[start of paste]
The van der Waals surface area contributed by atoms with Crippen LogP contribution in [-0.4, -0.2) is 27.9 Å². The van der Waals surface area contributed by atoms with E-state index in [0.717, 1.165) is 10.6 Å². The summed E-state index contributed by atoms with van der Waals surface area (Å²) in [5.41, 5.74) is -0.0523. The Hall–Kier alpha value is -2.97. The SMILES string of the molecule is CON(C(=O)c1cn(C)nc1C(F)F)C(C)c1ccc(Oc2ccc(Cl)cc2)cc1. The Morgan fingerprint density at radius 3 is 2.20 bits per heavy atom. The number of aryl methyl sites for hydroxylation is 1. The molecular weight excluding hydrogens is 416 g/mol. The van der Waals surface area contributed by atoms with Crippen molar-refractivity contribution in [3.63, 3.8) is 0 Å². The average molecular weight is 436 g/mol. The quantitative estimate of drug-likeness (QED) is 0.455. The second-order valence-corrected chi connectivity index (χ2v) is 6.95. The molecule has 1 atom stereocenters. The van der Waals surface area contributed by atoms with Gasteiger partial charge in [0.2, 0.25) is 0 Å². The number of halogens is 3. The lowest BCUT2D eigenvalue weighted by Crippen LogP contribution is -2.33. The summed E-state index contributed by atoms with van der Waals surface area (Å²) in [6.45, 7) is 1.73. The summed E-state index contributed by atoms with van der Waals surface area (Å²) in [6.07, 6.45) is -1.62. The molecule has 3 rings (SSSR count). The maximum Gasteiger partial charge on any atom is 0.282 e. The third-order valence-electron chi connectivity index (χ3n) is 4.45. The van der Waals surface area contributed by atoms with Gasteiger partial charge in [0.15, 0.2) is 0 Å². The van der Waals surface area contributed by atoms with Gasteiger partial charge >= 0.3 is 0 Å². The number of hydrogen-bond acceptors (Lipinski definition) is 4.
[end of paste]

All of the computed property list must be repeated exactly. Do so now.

The van der Waals surface area contributed by atoms with Crippen LogP contribution in [-0.4, -0.2) is 27.9 Å². The van der Waals surface area contributed by atoms with E-state index in [0.717, 1.165) is 10.6 Å². The summed E-state index contributed by atoms with van der Waals surface area (Å²) in [5.41, 5.74) is -0.0523. The Hall–Kier alpha value is -2.97. The SMILES string of the molecule is CON(C(=O)c1cn(C)nc1C(F)F)C(C)c1ccc(Oc2ccc(Cl)cc2)cc1. The Morgan fingerprint density at radius 3 is 2.20 bits per heavy atom. The number of aryl methyl sites for hydroxylation is 1. The molecular weight excluding hydrogens is 416 g/mol. The van der Waals surface area contributed by atoms with Crippen molar-refractivity contribution in [3.63, 3.8) is 0 Å². The average molecular weight is 436 g/mol. The quantitative estimate of drug-likeness (QED) is 0.455. The second-order valence-corrected chi connectivity index (χ2v) is 6.95. The molecule has 1 atom stereocenters. The van der Waals surface area contributed by atoms with Gasteiger partial charge in [0.2, 0.25) is 0 Å². The number of halogens is 3. The lowest BCUT2D eigenvalue weighted by Crippen LogP contribution is -2.33. The summed E-state index contributed by atoms with van der Waals surface area (Å²) in [6.45, 7) is 1.73. The summed E-state index contributed by atoms with van der Waals surface area (Å²) in [6.07, 6.45) is -1.62. The molecule has 3 rings (SSSR count). The maximum Gasteiger partial charge on any atom is 0.282 e. The third-order valence-electron chi connectivity index (χ3n) is 4.45. The van der Waals surface area contributed by atoms with Gasteiger partial charge in [0.15, 0.2) is 0 Å². The van der Waals surface area contributed by atoms with Gasteiger partial charge >= 0.3 is 0 Å². The number of hydrogen-bond acceptors (Lipinski definition) is 4.